When it comes off, it is wholesome entertainment – for those watching from the stands and for all those following the game on the idiot box. But then, when he does things like he did on Monday night, it can hurt his team badly and disappoint millions of fans. Yes, we’re talking about Rishabh Pant and his one-dimensional style of play.
The Delhi Capitals’ wicketkeeper-batsman is blessed with plenty of ability; he is among the fiercest strikers of the cricket ball in world cricket currently, and can win matches single-handedly. Just like he did against the Mumbai Indians in the first week of IPL 2019, or he did with his 92s in the two Test matches against the Windies last year.
On the flip side, there are days when he will do what he did on Monday night – play an ugly heave and lose his middle pole.
The worry for Indian cricket fans, when speaking about Rishabh Pant, is that there have been more days of the latter kind than days when he has played match-winning knocks.
On Monday night, the Delhi Capitals were cruising in their run-chase – with Pant and Colin Ingram in absolute control of proceedings. But Pant gave Kings XI Punjab an opening, which turned the match on its head. Delhi Capitals, who should have bossed the run-chase, ended up losing by 14 runs!
Some Shaw Concerns
That is not the case with Pant alone. Prithvi Shaw has racked up records; despite being among the youngest members of squad, he was named captain and led the Indian team to win in the Under-19 World Cup. The prodigious talent that he is, he also emulated and broke several of Sachin Tendulkar’s ‘youngest’ and ‘century on debut’ feats and records. It was only natural that following his sensational rise, he was rewarded with a place in the Indian cricket team. He made an instant mark there too – scoring a century on Test debut. He had a hundred for the taking in his second Test match too – but blew it, when he played a loose cover drive and picked out the fielder at extra cover.
Most recently, Shaw enthralled during his innings of 99 against the Kolkata Knight Riders. But he instinctively opted for a glory shot to get to a maiden hundred and holed out; that one stroke almost jeopardised his team’s win. The Delhi Capitals were cruising in their run-chase, and had a well-set Shaw been batting until the end, the match wouldn’t have had to be decided in the Super Over.
So often in cricket – particularly in the T20 format, matches turn upside down because of one poor decision. One bad shot – like Shaw’s against KKR or Pant’s against KXIP – can cost teams.
What use is it having all the talent in the world, if you cannot take sound decisions and use that talent efficiently. Players are always comfortable playing their natural game. But what about respecting the conditions, the opponent and the situation of the contest? Eventually, even in sport – as in businesses – it is about producing the results.
Time and again, Pant and Shaw have been guilty of playing just one way – play in overdrive mode. And that has been the undoing of both the batsmen.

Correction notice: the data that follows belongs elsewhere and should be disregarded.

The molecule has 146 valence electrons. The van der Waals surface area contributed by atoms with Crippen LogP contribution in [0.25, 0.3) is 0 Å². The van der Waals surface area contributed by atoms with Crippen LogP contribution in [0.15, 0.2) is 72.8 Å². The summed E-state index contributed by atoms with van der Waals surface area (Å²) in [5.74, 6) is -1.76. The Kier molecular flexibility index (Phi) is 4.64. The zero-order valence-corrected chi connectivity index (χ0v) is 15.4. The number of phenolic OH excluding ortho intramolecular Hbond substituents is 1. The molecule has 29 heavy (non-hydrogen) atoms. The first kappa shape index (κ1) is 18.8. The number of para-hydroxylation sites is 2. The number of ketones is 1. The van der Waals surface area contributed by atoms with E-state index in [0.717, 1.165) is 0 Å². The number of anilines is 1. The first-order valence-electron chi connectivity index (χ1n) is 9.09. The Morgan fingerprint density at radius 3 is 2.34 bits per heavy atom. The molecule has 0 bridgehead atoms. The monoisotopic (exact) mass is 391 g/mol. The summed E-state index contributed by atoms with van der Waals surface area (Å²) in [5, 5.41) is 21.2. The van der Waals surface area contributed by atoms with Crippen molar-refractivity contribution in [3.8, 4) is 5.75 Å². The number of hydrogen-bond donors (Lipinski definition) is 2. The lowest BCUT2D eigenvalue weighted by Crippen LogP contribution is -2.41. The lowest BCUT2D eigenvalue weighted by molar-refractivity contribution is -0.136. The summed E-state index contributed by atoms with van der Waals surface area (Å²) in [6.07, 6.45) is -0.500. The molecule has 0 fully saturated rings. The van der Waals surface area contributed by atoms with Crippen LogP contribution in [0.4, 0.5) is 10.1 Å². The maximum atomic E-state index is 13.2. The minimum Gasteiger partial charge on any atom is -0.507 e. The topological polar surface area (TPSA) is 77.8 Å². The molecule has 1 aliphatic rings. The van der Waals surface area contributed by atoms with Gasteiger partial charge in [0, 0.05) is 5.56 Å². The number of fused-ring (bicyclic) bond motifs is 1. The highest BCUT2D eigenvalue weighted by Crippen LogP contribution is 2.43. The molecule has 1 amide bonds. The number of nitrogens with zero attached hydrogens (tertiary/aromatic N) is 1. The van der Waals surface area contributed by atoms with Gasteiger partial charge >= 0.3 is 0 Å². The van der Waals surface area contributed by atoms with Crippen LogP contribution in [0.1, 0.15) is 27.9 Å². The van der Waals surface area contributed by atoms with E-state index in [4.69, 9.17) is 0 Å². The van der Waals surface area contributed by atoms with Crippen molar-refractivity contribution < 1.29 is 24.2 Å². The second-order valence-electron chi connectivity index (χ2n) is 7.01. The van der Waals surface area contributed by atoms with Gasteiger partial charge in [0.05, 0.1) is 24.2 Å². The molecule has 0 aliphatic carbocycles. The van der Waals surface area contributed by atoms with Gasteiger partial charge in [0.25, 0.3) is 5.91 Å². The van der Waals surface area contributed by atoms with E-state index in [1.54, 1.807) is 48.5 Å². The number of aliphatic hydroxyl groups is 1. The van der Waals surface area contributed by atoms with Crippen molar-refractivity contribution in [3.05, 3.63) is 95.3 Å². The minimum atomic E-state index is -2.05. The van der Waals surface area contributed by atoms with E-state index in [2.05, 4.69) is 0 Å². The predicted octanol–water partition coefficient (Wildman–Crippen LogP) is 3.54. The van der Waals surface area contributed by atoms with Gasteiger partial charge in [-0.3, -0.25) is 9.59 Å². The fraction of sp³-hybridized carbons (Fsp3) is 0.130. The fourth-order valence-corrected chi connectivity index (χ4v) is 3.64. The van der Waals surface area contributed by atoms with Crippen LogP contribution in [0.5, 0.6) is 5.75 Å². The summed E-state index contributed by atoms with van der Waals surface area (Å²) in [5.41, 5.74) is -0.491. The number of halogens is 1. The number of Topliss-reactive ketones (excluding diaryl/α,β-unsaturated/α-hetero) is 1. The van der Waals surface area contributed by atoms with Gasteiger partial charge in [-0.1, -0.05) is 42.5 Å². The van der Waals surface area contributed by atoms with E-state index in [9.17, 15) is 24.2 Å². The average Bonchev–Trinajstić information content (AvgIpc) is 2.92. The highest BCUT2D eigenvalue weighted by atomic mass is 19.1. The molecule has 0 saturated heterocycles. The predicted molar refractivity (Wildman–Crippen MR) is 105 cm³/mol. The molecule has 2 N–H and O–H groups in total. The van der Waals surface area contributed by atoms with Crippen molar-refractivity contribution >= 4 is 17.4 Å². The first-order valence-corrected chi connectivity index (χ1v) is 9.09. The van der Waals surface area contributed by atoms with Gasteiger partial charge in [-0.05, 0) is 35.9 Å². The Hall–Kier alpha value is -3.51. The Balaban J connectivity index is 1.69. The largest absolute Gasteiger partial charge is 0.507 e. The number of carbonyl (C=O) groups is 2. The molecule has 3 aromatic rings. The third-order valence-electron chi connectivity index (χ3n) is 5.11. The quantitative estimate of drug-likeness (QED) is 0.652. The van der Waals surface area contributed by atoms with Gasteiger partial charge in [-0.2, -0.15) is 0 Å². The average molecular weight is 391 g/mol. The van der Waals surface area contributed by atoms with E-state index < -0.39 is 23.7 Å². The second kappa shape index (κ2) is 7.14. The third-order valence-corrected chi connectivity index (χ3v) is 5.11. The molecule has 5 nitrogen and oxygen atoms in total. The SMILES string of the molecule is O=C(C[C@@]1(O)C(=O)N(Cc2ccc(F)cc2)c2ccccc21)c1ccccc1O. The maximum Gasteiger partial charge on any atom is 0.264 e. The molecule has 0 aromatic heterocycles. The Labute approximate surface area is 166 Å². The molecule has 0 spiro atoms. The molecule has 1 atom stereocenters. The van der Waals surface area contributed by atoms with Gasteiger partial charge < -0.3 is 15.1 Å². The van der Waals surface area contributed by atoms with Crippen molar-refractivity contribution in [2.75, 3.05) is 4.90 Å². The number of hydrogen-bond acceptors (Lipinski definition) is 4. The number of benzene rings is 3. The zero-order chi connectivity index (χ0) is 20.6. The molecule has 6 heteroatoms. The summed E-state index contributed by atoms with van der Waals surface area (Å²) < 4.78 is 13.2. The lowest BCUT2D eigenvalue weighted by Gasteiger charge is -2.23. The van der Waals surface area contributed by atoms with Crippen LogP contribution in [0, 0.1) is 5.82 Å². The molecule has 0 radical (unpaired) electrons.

Both players need to understand that whatever the format, they can afford to give themselves a few deliveries; they have so much skill that they can always make up for a quiet start.
They need to learn to read situations and evaluate risks against returns. They need to realise that in cricket, there are other ways to score runs too; it isn’t about hitting the fours and sixes all the time, or playing flashy eye-catching strokes. Pant and Shaw need to be told that runs accumulated through ones, twos and threes are still valuable to the team.
One of the characteristics of the better players is they know when to switch gears. Think MS Dhoni, Virat Kohli, Rohit Sharma – they all know how and when to up the ante.
Important Not to Waste Opportunity
One of the biggest challenges sportsmen who play at the highest level face is to first understand their potential, and then milk it completely and convert it to performance. Pant and Shaw first need to appreciate their own potential and then work towards taking full toll of their potential. Right now, they're a lot of promise and a long way away from realising their entire potential.
Several individuals will ask not to be too harsh on the two youngsters – for they are still finding their feet and learning about the demands of playing at the highest level. But hey, when players graduate to play at the highest levels, they’re expected to be prepared to handle the pressures and expectations of playing at that level. Indian cricket fans, and fans of Delhi Capitals in this case, want their team to win every single match. And that, directly or indirectly, translates to wanting the players to perform every single match.
Fans will accept players’ and teams’ failures if they’re outplayed by their opponents, or have the rough end of the conditions. But fans will not tolerate it if batsmen don’t value their wickets, and bowlers and fielders don’t give it their absolute best all the time.
All we’re asking of youngsters such as Shaw and Pant is to apply themselves better. It is extremely frustrating to watch these two youngsters – blessed with so much talent – not value their wicket. Is it too much to ask them to apply better? A little bit of common sense please?
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